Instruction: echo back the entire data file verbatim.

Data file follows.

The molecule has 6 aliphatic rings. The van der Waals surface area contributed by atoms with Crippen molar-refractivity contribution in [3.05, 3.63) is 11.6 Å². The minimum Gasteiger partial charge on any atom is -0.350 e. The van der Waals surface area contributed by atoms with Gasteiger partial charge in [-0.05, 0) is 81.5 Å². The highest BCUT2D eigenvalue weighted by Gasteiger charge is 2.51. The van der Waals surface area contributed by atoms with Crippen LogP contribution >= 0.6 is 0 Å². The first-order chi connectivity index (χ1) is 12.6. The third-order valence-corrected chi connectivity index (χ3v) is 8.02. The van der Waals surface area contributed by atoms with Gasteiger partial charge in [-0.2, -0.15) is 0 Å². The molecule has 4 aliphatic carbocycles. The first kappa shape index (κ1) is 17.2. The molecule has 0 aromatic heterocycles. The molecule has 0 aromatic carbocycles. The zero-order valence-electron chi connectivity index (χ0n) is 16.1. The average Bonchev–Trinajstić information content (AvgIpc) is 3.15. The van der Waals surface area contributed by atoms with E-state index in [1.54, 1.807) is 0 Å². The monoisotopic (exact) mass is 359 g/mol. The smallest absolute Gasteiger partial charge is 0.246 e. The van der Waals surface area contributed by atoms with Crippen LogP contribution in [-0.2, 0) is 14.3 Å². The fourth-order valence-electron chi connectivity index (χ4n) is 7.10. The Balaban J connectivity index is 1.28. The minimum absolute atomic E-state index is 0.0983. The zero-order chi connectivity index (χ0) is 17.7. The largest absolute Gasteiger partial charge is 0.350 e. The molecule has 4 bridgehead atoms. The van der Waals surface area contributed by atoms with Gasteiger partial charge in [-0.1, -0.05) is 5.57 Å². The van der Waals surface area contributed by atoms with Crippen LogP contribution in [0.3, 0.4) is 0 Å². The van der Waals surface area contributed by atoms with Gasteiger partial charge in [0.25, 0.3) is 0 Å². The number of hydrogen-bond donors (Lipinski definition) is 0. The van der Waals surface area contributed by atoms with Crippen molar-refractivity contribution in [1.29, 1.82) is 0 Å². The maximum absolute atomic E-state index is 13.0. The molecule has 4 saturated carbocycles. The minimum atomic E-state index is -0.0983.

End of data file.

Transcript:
The molecule has 6 aliphatic rings. The van der Waals surface area contributed by atoms with Crippen molar-refractivity contribution in [3.05, 3.63) is 11.6 Å². The minimum Gasteiger partial charge on any atom is -0.350 e. The van der Waals surface area contributed by atoms with Gasteiger partial charge in [-0.05, 0) is 81.5 Å². The highest BCUT2D eigenvalue weighted by Gasteiger charge is 2.51. The van der Waals surface area contributed by atoms with Crippen LogP contribution >= 0.6 is 0 Å². The first-order chi connectivity index (χ1) is 12.6. The third-order valence-corrected chi connectivity index (χ3v) is 8.02. The van der Waals surface area contributed by atoms with Gasteiger partial charge in [-0.2, -0.15) is 0 Å². The molecule has 4 aliphatic carbocycles. The first kappa shape index (κ1) is 17.2. The molecule has 0 aromatic heterocycles. The molecule has 0 aromatic carbocycles. The zero-order valence-electron chi connectivity index (χ0n) is 16.1. The average Bonchev–Trinajstić information content (AvgIpc) is 3.15. The van der Waals surface area contributed by atoms with E-state index in [1.54, 1.807) is 0 Å². The monoisotopic (exact) mass is 359 g/mol. The smallest absolute Gasteiger partial charge is 0.246 e. The van der Waals surface area contributed by atoms with Crippen LogP contribution in [-0.2, 0) is 14.3 Å². The fourth-order valence-electron chi connectivity index (χ4n) is 7.10. The Balaban J connectivity index is 1.28. The minimum absolute atomic E-state index is 0.0983. The zero-order chi connectivity index (χ0) is 17.7. The largest absolute Gasteiger partial charge is 0.350 e. The molecule has 4 bridgehead atoms. The van der Waals surface area contributed by atoms with Gasteiger partial charge in [-0.1, -0.05) is 5.57 Å². The van der Waals surface area contributed by atoms with Crippen LogP contribution in [0.3, 0.4) is 0 Å². The van der Waals surface area contributed by atoms with Gasteiger partial charge in [0.25, 0.3) is 0 Å². The number of hydrogen-bond donors (Lipinski definition) is 0. The van der Waals surface area contributed by atoms with Crippen molar-refractivity contribution in [1.29, 1.82) is 0 Å². The maximum absolute atomic E-state index is 13.0. The molecule has 4 saturated carbocycles. The minimum atomic E-state index is -0.0983.